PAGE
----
Receiving Requests

To receive requests you need to install the Rest Server package, create a GameObject and add the RestServer component to it. This is described in the Install chapter. After the install the rest server is start up default on “localhost:8080” and can receive requests.

The rest server now can be extended with additional functionality, by writing custom components, as described below.

Registering an Endpoint

Endpoint, or urls, that the server shall respond to, can be registered any time before or after the server has been started. Only after an endpoint has been registered, it can be called from a possible client.

An endpoint can be registered like this:

using RestServer;
using UnityEngine;

public class Example : MonoBehaviour {
    // Reference to the RestServer instance 
    public RestServer.RestServer server;

    private void Start() {
        // Register the endpoint
        server.EndpointCollection.RegisterEndpoint(HttpMethod.GET, "/position", (request) => {
            // do work
        
            // send information back
            request.SendAsyncGetResponse();
        });
    }
}

The library provides two methods to register an endpoint:

  • void RegisterEndpoint(HttpMethod, String, Action)
  • void RegisterEndpoint(HttpMethod, Regex, Action)

The first parameter describes to which Http Verb the endpoint should respond to (GET, PUT, POST, …) while the second argument specifies the location of the endpoint. In the first overload, the string case, the endpoint is specified from the server root. So the location "/ping" will be accessible through http://localhost:8080/ping. The second overload, the Regex case, allows you to specify a regex the incoming location has to fulfill so to execute the defined Action. The Action is executed, when an incoming request matches both the HttpMethod and the string/Regex. Actions can be specified with the Lambda syntax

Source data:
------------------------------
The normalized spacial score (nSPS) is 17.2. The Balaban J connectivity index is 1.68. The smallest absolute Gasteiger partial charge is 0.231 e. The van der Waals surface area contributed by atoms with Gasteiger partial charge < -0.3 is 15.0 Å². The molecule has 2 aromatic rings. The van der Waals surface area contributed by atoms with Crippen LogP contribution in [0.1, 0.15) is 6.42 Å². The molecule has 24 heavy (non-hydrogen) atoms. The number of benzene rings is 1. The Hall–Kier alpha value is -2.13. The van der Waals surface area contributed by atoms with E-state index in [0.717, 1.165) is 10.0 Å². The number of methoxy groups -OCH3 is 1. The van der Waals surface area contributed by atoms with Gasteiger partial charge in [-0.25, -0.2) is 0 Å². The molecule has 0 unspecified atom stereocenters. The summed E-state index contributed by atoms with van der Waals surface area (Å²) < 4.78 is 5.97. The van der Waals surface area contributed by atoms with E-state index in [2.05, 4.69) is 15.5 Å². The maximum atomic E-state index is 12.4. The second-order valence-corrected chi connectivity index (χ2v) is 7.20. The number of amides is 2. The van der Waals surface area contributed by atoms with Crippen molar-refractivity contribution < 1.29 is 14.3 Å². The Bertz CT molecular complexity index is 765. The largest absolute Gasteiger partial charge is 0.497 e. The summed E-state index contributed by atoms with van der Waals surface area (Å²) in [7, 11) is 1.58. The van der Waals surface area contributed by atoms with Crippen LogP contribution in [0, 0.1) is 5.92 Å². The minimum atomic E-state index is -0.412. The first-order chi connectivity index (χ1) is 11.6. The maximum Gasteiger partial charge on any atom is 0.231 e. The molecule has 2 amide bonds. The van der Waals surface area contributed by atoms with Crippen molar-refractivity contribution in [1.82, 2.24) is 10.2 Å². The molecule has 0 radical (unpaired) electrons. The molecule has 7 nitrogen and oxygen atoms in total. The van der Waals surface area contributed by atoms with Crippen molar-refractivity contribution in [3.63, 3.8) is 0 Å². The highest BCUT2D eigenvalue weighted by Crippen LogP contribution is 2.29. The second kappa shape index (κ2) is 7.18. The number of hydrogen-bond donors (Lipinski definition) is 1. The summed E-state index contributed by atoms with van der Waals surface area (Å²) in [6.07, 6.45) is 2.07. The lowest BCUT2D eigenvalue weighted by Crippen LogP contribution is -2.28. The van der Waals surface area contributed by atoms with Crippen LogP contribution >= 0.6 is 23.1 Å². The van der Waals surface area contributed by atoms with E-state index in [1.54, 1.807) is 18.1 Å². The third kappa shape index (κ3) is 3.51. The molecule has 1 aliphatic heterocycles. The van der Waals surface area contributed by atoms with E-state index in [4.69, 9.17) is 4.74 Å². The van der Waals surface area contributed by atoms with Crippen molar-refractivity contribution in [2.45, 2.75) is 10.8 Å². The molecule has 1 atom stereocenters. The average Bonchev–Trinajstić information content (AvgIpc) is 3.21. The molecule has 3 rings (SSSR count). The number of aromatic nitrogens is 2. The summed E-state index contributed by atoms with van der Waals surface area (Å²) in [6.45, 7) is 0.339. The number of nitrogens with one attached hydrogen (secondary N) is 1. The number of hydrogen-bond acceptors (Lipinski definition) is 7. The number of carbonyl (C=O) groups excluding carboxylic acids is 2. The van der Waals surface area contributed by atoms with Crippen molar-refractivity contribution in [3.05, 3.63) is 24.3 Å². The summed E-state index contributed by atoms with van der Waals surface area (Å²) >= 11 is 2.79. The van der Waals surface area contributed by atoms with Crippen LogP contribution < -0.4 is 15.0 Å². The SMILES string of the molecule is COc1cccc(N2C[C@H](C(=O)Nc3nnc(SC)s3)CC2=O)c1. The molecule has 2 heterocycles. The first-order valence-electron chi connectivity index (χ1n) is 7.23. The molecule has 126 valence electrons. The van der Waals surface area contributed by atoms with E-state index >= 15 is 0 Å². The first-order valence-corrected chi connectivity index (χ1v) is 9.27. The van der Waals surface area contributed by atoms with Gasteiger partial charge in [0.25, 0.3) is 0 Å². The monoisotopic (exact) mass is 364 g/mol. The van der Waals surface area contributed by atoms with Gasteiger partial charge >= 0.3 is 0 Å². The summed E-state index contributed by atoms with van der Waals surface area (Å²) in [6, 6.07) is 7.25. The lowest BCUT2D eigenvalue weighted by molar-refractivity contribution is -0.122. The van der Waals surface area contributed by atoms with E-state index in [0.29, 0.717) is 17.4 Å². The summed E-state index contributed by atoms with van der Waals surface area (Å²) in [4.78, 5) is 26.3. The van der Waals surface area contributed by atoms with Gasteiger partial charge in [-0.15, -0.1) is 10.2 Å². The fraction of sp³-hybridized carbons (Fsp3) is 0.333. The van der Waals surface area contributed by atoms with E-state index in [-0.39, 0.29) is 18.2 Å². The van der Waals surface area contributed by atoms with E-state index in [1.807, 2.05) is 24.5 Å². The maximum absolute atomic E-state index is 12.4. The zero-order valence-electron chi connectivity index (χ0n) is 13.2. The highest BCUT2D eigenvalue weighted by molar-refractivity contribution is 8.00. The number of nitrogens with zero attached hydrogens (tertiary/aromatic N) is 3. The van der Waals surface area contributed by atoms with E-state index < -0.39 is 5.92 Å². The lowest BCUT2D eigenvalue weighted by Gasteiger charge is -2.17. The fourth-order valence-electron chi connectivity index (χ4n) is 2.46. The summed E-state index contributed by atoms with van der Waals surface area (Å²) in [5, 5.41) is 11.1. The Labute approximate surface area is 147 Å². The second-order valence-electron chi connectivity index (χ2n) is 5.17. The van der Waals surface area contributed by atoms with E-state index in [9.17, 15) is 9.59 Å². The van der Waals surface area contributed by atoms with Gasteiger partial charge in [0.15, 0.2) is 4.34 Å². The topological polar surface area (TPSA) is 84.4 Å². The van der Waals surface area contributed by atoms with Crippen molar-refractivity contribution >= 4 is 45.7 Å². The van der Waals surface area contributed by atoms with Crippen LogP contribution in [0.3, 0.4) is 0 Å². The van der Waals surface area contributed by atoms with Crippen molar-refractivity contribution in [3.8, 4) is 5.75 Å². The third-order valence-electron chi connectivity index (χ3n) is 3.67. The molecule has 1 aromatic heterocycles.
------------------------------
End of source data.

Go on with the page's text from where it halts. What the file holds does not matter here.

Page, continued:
server.EndpointCollection.RegisterEndpoint(HttpMethod.GET, "/position", (request) => { 
    // Action
    request.SendAsyncGetResponse();
});

or with a method reference

void Start()
{
    server.EndpointCollection.RegisterEndpoint(HttpMethod.GET, "/position", Handler);
}

private void Handler(RestRequest request) {
    // Action
    request.SendAsyncGetResponse();
}

Getting Request Information

All request information is supplied to the user code in the request variable:

using RestServer;
using UnityEngine;

public class Example : MonoBehaviour {
    // Reference to the RestServer instance 
    public RestServer.RestServer server;

    private void Start() {
        server.EndpointCollection.RegisterEndpoint(HttpMethod.GET, "/position", (request) => {
            // Your code here
            
            var qp = request.QueryParameters // access ?a=b&c=d part
            
            request.HttpRequest.Cookies; // Cookies
            request.HttpRequest.Headers; // Headers            
            request.HttpRequest.Body // access the body directly
            request.JsonBody</* Type */>() // Deserialize the body as JSON
             
            request.SendAsyncGetResponse();
        });
    }
}

Sending responses

Requests are not terminated automatically, which means that the client waits for a responds until your code sends a response back. This is very important, that all code paths of an action do have a variant of the SendAsyncXXXResponse method executed.

For GET, POST, PUT, DELETE this can be done with

request.SendAsyncGetResponse();

when no additional data needs to be returned. The library provides many request.SendAsyncXXXResponse overloads for many use cases.